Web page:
“Reservations” review – ego over story

Reservations is a local play written by Steven Ratzlaff about the struggles of the Indigenous community.

It begins with a young white woman complaining about her father’s decision to give the land she thought she was getting as her inheritance to the Indigenous community it once belonged to before colonization. It then tells the story of a white woman fighting viciously to keep her Aboriginal son in her care when an Aboriginal social worker comes to take it from her, showing the mother that her adopted son never really felt like he belonged. It then ends with the Aboriginal social worker giving a speech at the University of Manitoba about the importance of Indigenous rights.

Let’s quickly run through the positives. Yes, I mean quickly.

The acting was a little shaky in the beginning of the play, a few missed queues and annunciation issues, but by the second act, it was really strong. The actors hit the notes hard exactly when they needed to and you could feel the emotion behind each word. My hat especially goes off to the two female leads, Sarah Constible and Tracey Nepinak, for carrying the play and making you pay attention to the meaning behind the words they were saying.

The sound was great for the most part. The beautiful tribal tunes playing ominously in the background helped add the punch some of the scenes deliver. At times it was unnecessary, but it wasn’t so out of place that it took you out of the play.

Unfortunately, you can’t have a great play when the writing and direction are so pretentious and in your face.

I understand what the writer and director were going for. They wanted to show multiple stories to better illustrate the point of these white people complaining about the same things the Indigenous community has been suffering from for years. The white woman is getting her land taken away, just like it was from the Indigenous. The white woman is getting her kid taken away, much like the Indigenous during the residential schools era.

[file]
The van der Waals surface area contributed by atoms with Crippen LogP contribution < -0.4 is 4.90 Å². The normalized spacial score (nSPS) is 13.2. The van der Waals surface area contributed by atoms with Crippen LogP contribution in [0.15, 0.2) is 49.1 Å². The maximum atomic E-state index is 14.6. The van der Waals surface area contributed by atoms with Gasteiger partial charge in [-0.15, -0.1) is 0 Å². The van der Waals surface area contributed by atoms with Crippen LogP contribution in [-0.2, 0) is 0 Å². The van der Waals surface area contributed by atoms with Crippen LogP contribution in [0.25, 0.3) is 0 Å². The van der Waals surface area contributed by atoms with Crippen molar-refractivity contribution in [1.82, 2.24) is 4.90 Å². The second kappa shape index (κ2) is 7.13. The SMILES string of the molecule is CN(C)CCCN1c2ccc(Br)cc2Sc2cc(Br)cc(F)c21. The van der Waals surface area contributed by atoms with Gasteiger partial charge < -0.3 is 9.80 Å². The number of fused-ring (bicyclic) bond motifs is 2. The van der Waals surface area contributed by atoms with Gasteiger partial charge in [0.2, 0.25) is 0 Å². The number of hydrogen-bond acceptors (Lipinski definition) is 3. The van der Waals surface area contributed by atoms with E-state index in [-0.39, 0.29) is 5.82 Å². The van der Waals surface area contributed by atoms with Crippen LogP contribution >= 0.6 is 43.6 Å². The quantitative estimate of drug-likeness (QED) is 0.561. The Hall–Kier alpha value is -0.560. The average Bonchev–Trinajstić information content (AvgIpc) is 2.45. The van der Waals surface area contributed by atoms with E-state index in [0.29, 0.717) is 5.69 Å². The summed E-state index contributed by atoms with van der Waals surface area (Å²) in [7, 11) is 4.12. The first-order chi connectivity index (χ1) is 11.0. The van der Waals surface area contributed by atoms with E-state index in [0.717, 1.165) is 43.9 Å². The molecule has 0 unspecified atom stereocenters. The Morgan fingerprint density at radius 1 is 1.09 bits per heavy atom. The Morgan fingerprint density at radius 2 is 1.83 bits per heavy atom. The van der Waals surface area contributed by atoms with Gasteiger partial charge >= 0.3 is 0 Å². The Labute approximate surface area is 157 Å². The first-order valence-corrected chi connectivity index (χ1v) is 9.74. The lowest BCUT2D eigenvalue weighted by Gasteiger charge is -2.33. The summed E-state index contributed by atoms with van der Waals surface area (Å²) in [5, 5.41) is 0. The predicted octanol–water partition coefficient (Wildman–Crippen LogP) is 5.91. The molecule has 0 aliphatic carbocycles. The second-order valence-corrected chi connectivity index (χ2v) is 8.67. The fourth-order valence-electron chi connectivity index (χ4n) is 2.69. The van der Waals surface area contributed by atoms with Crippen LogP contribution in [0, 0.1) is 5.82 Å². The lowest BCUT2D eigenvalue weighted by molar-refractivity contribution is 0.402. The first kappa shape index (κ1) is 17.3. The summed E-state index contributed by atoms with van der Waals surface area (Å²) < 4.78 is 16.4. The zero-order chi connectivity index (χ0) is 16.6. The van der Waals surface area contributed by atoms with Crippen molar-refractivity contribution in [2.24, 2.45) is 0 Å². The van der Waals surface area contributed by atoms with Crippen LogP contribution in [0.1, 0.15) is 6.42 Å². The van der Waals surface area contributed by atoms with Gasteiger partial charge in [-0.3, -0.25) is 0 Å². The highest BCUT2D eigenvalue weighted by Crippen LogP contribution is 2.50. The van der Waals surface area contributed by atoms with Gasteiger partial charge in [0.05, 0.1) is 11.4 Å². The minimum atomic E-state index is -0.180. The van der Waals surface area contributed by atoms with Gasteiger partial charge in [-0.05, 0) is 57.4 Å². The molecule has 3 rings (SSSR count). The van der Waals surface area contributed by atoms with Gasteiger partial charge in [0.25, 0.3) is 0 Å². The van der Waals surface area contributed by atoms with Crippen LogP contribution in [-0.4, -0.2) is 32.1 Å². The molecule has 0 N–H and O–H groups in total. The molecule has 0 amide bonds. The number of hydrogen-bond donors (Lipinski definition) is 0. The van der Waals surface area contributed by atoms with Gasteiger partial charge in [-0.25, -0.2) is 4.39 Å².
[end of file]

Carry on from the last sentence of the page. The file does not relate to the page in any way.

If they kept illustrating that message through examples and great dialogue, it would have been fine. Instead, they begin telling you a story at the beginning that is kind of boring, but then they start dropping details about the characters lives and add colour to it, and the boom, they cut to the next story just as it’s getting interesting with no resolution.

Then the second story starts to turn preachy when the indigenous woman starts dragging on and on about Indigenous rights. Now I want to make this perfectly clear – Indigenous right are very important. But what do people tend to remember, a great lecture or a great story?

Instead of painting a beautiful picture in your mind with metaphors and great writing, it becomes just short of a woman standing a soapbox with a megaphone begging for you to pay attention to her message. It felt like it was a boring lecture, and then it actually became a boring lecture in the last thirty minutes. I’m not kidding. The last thirty minutes was a woman presenting a slideshow about Indigenous rights. People pay to see great storytelling, not to get a history lesson.